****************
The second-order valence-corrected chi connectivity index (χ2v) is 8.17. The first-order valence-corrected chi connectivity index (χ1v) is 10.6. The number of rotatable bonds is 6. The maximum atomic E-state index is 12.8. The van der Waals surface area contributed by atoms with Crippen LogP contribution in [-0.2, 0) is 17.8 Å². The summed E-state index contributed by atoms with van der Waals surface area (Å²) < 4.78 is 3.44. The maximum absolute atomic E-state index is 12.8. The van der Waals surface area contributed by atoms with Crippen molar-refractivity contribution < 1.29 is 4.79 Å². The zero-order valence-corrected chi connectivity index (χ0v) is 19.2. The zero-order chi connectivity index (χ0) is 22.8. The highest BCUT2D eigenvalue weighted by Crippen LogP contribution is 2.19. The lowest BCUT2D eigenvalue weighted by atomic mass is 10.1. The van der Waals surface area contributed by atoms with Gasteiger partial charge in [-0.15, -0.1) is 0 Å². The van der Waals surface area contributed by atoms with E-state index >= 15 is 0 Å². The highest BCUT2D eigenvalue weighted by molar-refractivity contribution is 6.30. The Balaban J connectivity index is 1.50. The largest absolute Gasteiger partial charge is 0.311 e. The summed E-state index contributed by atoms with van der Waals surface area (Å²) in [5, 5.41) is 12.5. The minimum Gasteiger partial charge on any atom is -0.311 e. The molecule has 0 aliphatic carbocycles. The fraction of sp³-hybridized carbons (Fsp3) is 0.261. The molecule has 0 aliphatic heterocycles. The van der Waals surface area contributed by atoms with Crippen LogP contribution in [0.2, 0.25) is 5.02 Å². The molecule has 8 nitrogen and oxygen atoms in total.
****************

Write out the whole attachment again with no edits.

The second-order valence-corrected chi connectivity index (χ2v) is 8.17. The first-order valence-corrected chi connectivity index (χ1v) is 10.6. The number of rotatable bonds is 6. The maximum atomic E-state index is 12.8. The van der Waals surface area contributed by atoms with Crippen LogP contribution in [-0.2, 0) is 17.8 Å². The summed E-state index contributed by atoms with van der Waals surface area (Å²) < 4.78 is 3.44. The maximum absolute atomic E-state index is 12.8. The van der Waals surface area contributed by atoms with Crippen molar-refractivity contribution < 1.29 is 4.79 Å². The zero-order valence-corrected chi connectivity index (χ0v) is 19.2. The zero-order chi connectivity index (χ0) is 22.8. The highest BCUT2D eigenvalue weighted by Crippen LogP contribution is 2.19. The lowest BCUT2D eigenvalue weighted by atomic mass is 10.1. The van der Waals surface area contributed by atoms with Gasteiger partial charge in [-0.15, -0.1) is 0 Å². The van der Waals surface area contributed by atoms with E-state index >= 15 is 0 Å². The highest BCUT2D eigenvalue weighted by molar-refractivity contribution is 6.30. The Balaban J connectivity index is 1.50. The largest absolute Gasteiger partial charge is 0.311 e. The summed E-state index contributed by atoms with van der Waals surface area (Å²) in [5, 5.41) is 12.5. The minimum Gasteiger partial charge on any atom is -0.311 e. The molecule has 0 aliphatic carbocycles. The fraction of sp³-hybridized carbons (Fsp3) is 0.261. The molecule has 0 aliphatic heterocycles. The van der Waals surface area contributed by atoms with Crippen LogP contribution in [0.2, 0.25) is 5.02 Å². The molecule has 8 nitrogen and oxygen atoms in total.